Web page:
I decided to take the petrol station drawing further.  It intrigued me as this is a very busy street and very close is a very large workshop/school for the Copper Mining Industry – the principal industry and the biggest employer in the area. First thing in the morning it is peaceful and quiet and this pertrol station – deserted – is a strange sight among the hussle and bustle. The morning was warm, no breeze, clear blue sky, and ideal for this type of scene – deep shadows and very bright highlights. I wanted to experiment with mylar further and I liked the effect of pencil on mylar – so wanted to try graphite/coloured pencil.

This exercise was more about shapes and shadows etc so my line drawing with the central sign was ok but was only suitable if drawn tighter. I did however try out the effects on mylar:

Both drawings were to loose and drawn very quickly – also the coloured pencil ws muddied by the layers of graphite. In the RH drawing I used a graphite block to fill in rather than pencil and I liked the effect and depth of tone.

Final drawing:


In this drawing there is a feeling of abandonment, the expanse of sky also assists in the eerie feel – no ,ovement, no people, the only sign of life a car – also abandoned. I was not shy in my use of tone and have used a wide range from deep black to erased white. After finishing the drawing I saw that there may have been a better composition!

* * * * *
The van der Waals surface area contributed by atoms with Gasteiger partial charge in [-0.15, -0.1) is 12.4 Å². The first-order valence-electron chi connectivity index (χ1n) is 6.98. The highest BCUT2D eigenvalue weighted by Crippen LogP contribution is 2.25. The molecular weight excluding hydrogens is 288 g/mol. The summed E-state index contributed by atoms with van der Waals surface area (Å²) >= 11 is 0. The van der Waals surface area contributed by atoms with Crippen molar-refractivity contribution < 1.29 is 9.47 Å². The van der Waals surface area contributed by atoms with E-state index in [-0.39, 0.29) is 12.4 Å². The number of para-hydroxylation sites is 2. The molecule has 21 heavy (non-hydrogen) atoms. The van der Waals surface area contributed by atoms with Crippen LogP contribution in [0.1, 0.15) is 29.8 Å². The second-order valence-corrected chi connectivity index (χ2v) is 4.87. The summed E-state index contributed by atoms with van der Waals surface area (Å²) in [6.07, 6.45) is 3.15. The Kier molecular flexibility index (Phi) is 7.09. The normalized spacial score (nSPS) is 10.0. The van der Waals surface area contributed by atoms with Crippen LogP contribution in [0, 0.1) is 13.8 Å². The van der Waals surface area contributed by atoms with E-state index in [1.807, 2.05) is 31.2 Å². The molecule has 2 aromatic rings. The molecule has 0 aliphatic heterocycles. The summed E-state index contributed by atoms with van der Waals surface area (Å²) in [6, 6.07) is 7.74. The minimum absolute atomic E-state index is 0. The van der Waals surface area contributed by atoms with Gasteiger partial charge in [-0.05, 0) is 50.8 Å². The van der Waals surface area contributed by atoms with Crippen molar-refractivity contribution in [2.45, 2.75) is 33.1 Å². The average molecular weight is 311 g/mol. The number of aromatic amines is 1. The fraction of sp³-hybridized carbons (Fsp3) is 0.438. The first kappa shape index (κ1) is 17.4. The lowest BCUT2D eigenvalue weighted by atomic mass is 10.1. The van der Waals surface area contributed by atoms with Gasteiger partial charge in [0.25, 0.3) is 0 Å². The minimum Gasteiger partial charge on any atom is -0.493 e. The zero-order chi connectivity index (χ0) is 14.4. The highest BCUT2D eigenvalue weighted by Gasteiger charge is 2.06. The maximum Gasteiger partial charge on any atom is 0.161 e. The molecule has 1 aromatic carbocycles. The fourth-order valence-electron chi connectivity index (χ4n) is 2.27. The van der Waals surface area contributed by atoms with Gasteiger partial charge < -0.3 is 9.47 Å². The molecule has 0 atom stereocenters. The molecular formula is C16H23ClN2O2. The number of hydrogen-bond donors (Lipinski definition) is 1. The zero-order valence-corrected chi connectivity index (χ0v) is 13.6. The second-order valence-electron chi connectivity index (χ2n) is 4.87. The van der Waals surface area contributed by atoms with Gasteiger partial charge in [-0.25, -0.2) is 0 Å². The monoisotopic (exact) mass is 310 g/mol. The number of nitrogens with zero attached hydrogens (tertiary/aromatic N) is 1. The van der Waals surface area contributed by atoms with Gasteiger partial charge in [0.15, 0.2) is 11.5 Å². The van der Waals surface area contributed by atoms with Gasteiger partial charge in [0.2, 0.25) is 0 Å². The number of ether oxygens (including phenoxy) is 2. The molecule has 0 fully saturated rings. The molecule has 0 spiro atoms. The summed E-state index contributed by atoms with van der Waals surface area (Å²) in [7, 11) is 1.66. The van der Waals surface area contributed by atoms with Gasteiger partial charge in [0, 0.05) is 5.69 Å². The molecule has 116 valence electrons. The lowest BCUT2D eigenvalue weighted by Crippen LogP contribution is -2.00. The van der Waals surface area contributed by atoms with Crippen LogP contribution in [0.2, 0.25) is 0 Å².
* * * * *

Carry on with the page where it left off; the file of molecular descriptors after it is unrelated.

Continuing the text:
This crop does not have the same sense of space and abandonment but is a better stronger composition. I should think more about this type of opportunity in future.

Exercise 2 Study of townscape using line

In this exercise I found that I did not have much patience in detailed sketches of buildings. I found myself wanting to rush them except when people were involved – this excites me more – movement, the hustle and bustle of the high street. I took a break for a coffee and sketched in the cafe/mall – this interested me more than the churches outside.